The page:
Many of us know that within the cannabis enthusiast culture, April 20th is a day to celebrate. But why?
I have found a lot of different reasons for 420 being associated with weed smoking but it seems that the truth is out there. The story apparently goes back to the early 1970’s to a group of high school students in Northern California (of course).
The group of 5, called the Waldos, would meet every afternoon at 4:20 to toke up and hunt for secret cannabis plants. One of the boy’s older brother was friends with Phil Lesh of the Grateful Dead. The band picked up on the Waldos’ tradition and passed it on to the hordes of Deadheads.
To celebrate, I am offering a sale on my Cannabis shirts in my shop from now through 4/20. Get yourself a freshly printed one today 🙂
To kick off the new year, I am making some changes to the Closet of Mysteries. The first of which is a new, ongoing Rewards and Giveaways program. Who doesn’t like getting free stuff? …at least free good stuff? For January, I am going to be giving away 4 screen printed posters!
I created a video to share why I think screen printed posters are an awesome way to reproduce artwork. Please check it out!
Beginning January 11, 2019, I will be drawing a winner every Friday at 6pm MST for four weeks ending Feb 1st. The winner will be able to select any one poster of their choice from my collection. Be sure to check out my growing collection of screen printed posters. New designs are always underway so be sure to check back often to see what’s new!
At so many of my art shows, I would talk to young people who loved the artwork but could not afford original artwork. Once an original was sold, other buyers could not get their hands on the work because reproductions were not available. Screen printed posters are a great solution to both problems! By making posters, I can offer reproductions at an affordable price making my art accessible to pretty much anyone.
I will be adding a few older videos of me making art over the next couple of weeks in order to consolidate my archives. The first added to my channel is this artwork time lapse of a piece called “an infinite number of events have come together to create this one moment”.
The artwork is a mixed media piece created by building up elements which results in awesome textures. Parts are collaged on while others are painted or drawn. Watch and enjoy seeing it all unfold before your very eyes in this nifty artwork time lapse.
In case you are curious, the soundtrack to this video is a song from a band I used to play bass for called Glamour Shot. At our peak, we got to open for the Legendary Pink Dots in Tempe, AZ.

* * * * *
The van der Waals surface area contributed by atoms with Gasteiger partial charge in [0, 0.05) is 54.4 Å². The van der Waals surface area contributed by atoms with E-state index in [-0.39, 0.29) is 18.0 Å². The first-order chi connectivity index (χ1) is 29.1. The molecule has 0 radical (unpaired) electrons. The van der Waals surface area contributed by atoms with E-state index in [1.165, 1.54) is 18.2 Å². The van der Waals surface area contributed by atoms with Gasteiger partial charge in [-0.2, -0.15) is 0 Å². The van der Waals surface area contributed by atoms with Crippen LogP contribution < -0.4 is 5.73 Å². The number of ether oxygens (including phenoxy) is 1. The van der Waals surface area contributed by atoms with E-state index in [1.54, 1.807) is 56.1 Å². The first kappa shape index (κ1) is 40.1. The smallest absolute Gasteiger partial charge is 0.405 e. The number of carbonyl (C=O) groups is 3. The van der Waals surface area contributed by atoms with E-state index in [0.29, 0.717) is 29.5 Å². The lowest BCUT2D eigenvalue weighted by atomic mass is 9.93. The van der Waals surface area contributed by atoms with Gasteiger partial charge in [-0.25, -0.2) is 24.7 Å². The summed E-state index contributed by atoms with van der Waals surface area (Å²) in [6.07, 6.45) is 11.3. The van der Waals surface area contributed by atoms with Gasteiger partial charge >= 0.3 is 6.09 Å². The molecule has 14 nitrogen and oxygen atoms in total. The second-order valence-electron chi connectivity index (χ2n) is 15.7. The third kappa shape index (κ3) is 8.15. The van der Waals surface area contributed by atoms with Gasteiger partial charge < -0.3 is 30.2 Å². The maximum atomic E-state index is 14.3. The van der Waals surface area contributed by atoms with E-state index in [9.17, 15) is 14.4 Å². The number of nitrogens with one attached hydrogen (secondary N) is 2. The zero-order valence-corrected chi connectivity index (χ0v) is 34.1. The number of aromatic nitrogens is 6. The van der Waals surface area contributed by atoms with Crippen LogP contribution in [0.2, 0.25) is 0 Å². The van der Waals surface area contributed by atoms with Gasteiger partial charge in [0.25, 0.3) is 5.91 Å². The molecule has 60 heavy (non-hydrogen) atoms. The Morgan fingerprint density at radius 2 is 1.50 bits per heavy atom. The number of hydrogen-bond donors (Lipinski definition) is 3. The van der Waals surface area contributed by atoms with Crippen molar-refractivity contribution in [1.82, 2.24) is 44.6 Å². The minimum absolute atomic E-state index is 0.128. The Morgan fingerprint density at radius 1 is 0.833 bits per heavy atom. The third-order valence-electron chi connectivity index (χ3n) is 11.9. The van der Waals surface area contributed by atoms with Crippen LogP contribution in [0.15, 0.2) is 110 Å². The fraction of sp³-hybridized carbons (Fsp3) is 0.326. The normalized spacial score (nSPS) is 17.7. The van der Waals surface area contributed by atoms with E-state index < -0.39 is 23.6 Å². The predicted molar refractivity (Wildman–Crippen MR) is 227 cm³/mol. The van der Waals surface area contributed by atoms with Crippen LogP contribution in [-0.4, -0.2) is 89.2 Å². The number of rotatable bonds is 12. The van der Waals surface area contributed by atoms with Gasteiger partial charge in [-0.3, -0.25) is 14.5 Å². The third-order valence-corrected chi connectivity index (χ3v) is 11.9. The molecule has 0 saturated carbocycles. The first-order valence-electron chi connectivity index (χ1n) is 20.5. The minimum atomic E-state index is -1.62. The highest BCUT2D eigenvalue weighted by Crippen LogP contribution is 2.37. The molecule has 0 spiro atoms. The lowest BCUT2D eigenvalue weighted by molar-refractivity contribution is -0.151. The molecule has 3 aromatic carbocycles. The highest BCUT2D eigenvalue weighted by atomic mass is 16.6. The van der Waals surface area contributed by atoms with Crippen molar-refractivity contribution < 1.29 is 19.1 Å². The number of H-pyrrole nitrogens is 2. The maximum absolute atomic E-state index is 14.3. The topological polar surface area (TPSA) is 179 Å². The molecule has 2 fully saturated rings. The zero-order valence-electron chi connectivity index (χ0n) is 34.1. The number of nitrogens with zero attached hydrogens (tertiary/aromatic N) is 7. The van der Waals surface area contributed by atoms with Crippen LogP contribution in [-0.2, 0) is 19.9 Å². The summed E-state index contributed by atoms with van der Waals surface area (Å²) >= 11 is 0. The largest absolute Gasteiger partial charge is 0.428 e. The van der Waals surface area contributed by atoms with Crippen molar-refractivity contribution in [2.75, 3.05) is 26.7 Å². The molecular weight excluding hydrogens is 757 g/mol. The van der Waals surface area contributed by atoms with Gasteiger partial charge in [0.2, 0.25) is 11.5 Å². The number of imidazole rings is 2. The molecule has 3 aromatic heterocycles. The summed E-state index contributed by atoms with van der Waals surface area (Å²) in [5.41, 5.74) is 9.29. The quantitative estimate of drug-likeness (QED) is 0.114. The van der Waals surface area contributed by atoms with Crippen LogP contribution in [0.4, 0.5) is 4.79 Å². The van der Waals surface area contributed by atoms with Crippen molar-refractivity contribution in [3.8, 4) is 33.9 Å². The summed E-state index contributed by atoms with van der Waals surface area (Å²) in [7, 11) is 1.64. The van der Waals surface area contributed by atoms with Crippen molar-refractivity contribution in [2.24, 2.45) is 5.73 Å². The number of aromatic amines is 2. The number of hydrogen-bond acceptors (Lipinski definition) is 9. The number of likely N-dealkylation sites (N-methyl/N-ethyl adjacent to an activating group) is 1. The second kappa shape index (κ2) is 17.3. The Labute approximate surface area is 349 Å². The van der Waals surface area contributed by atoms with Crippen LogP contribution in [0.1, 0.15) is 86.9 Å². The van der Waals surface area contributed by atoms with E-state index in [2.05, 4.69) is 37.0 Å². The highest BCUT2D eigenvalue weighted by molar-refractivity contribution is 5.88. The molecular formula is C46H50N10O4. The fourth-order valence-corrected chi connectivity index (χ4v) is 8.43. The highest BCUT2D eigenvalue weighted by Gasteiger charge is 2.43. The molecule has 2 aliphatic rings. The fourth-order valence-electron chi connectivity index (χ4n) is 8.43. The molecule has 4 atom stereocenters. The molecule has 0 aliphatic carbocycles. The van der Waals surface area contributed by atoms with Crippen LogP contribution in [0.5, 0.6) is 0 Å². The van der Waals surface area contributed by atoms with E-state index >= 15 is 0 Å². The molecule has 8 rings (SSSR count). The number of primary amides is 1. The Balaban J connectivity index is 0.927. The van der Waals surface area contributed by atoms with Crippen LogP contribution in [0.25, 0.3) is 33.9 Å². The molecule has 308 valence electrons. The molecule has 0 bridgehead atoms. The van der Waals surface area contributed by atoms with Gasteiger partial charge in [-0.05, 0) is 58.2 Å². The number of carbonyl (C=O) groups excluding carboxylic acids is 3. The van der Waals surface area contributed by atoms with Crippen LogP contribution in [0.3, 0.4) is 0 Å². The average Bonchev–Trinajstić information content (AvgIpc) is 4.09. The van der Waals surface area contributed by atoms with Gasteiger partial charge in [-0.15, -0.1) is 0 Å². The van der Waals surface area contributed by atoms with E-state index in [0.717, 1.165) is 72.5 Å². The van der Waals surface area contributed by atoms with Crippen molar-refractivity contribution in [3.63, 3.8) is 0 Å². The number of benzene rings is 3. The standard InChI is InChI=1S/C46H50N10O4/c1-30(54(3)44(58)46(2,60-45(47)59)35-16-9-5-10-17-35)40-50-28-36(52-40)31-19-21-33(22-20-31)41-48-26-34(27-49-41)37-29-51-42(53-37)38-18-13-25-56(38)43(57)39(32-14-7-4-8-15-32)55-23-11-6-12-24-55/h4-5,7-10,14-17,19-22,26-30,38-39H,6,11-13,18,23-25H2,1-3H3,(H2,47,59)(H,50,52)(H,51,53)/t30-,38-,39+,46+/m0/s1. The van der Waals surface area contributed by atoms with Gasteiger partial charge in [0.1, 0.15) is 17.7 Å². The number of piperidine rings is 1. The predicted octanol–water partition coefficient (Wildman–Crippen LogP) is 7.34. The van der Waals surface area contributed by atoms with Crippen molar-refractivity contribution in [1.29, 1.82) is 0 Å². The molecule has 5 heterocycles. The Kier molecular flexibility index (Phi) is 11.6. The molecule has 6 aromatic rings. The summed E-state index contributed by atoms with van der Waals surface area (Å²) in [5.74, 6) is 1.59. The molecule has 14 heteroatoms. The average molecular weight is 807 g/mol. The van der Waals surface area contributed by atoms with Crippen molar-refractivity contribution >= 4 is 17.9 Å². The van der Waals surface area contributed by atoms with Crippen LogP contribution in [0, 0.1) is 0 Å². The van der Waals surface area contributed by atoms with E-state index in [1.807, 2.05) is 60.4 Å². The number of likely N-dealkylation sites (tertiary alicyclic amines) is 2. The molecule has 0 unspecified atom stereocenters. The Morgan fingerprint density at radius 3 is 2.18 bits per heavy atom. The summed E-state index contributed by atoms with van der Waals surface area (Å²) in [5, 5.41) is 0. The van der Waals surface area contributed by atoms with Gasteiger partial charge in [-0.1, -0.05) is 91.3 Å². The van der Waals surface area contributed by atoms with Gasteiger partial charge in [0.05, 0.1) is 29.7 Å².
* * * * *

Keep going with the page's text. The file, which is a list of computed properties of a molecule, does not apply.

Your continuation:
Fall has arrived and brought rain to the low desert of Arizona. This is one of the rare times of the year when the fungi pop their heads above the soil. Although the mushrooms in my area are not edible (aside of the shaggy maine) they do provide the opportunity to learn more about mushrooms. I am going to explain how to make a spore print. This is a fun and simple mycology project for anyone interested in mushrooms.
These mushrooms popped up in the grassy areas near where I live. My daughter and I collected a few for our experiment.
How to make a spore print:
Mushrooms drop their spores at the end of their life cycle before they curl up and fade. In order to collect spores, the caps need to be open with the veil broken. With the stems removed, we placed the caps on a white piece of paper in a glass container.
The lid was then placed on but not sealed shut in order to allow for a slow air exchange. I have also done this with a single cap under an upside down mason jar. If you use a jar, place a penny under the lip for air exchange. This technique simulates the ideal condition in nature that triggers the fungi to release spores by slowly drying the open mushroom cap.
The container is left at room temperature for several hours. The spores slowly drop leaving an image on the paper of the space between the mushroom gills. Spore prints are often used to identify a species. For example, the green print left in our experiment is a sure sign that this mushroom is a Chlorophyllum Molybdites.
Now that you know how to make a spore print, I hope you find some mushrooms and experiment. Mycology is a really fascinating science and a great way to connect to the natural world.
I think spore prints are beautiful. In fact, I love them so much that I put them on some really awesome shirts in my shop.
On the day of equinox, the sun passes over the Equator and the day and night are of equal length. This is a time when, in the northern hemisphere, the night becomes longer than the day and the seasons are dominated by the moon rather than the sun. Of course, the opposite is true for the southern hemisphere as their summer begins.
Throughout history, cultures around the world have celebrated this crossing through many traditions and holidays. It is curious to note that the cultural practices around the world bare striking similarities to one another. One most notable way should, which should not be overlooked, is the building of colossal stone structures that align to the sun marking this important date. Main stream historians dismiss the equinox aligned ancient sites as some sort of coincidence which, when considering the evidence, is truly absurd.
Equinox aligned Ancient Sites